Grit → Achievement: Directors should have a thirst for translating day-to-day actions -- the execution of playbooks and other activity -- into the achievement of goals. They may not yet have developed a deep intellectual understanding of that link between activities and results (see the capabilities required for VPs below), but they’re not satisfied if the team’s hustle doesn’t result in the achievement of goals. They’ll drive conversations with their teams about what it takes to make the number, whether it’s a target for Gross Retention, Net Retention, or another metric. If they don’t make their number at the end of the quarter, they’re disappointing and want to do better next quarter. 

For the VP of CS:

IQ → Long-term planning: Once that Director becomes a VP, they’ll need to be able to analyze the linkages along the following chain:

  • Activities

  • Leading Indicators

  • Lagging Outcomes (Financial Metrics)

Here are some common questions that a VP should be able to answer about the linkages between these:

Activities → Leading Indicators:

  • How exactly will what CSMs are focused on today lead to improvements in the Customer Health Score(s)? 

  • Why does that happen?

  • Will that always happen in the future?

  • How will our change in company strategy affect the linkage?

  • How long is the delay from the completion of an activity to an improvement in the Score?

  • Will CSMs have time to execute on activities A and B if we’re now also giving them responsibility C, and how will that affect our ability to achieve a certain improvement in Customer Health Score?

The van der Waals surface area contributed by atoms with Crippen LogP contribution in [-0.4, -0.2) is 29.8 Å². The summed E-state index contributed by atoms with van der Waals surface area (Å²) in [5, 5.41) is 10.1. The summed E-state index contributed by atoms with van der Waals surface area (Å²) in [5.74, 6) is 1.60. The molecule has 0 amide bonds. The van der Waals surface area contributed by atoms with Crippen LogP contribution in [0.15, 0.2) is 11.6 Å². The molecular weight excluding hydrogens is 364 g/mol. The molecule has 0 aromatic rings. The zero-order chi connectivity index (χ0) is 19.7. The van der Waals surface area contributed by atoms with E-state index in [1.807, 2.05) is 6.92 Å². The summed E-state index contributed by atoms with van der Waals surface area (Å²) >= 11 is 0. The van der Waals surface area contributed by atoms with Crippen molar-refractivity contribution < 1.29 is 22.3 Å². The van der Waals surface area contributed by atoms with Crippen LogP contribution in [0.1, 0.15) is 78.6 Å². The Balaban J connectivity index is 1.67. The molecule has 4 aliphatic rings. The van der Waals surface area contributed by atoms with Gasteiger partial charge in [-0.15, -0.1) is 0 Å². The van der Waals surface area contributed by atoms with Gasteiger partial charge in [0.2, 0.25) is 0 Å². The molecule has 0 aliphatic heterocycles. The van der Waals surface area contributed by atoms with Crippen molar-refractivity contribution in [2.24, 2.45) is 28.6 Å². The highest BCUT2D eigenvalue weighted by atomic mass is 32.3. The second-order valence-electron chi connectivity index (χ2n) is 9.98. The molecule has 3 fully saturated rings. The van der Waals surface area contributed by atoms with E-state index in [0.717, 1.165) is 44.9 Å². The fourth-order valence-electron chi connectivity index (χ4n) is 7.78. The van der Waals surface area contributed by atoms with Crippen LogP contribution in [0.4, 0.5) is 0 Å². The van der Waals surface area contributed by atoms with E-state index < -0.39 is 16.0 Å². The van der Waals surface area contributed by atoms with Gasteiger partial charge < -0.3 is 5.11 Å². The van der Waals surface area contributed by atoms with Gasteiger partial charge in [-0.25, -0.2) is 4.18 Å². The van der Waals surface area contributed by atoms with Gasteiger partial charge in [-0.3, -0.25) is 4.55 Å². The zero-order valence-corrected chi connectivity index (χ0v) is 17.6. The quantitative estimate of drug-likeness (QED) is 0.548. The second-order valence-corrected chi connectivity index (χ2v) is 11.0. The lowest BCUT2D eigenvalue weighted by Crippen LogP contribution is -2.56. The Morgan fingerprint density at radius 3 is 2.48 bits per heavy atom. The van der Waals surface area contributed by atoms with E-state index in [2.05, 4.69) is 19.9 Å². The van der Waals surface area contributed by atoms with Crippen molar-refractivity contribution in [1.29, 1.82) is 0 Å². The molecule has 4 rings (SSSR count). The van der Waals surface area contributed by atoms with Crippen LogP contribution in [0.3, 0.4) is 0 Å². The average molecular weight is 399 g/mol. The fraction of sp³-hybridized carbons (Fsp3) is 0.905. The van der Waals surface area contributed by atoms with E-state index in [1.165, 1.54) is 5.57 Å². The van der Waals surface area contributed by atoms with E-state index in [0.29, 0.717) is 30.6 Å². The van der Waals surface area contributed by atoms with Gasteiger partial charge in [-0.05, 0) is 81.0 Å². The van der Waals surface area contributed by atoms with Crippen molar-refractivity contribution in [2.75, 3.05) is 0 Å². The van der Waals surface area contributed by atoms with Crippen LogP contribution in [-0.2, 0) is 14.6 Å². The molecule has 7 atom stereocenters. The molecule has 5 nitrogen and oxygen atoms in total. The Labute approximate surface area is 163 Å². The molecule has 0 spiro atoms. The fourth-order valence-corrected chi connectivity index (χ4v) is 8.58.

Leading Indicators → Lagging Outcomes:

  • How do improvements in the Customer Health Score(s) result in improvements in Gross Retention Rate and Net Retention Rate? 

  • Why does that happen?

  • What’s the exact correlation between the two? In other words, if we improve the Customer Health Score by X points, how many incremental points of Gross Retention Rate or Net Retention Rate does that generate?

  • Will that always happen in the future?

  • How will our change in company strategy affect the linkage?

  • How soon before the renewal does a customer have to be in a Green Health Score in order to make the renewal highly likely?

The VP may work with an analyst on their CS Operations team to answer these questions, but they’ll need to “own” the knowledge of these linkages themselves. These are the types of questions that a capable CCO, CEO, and CFO will ask them during an executive meeting or when preparing for a Board of Directors meeting.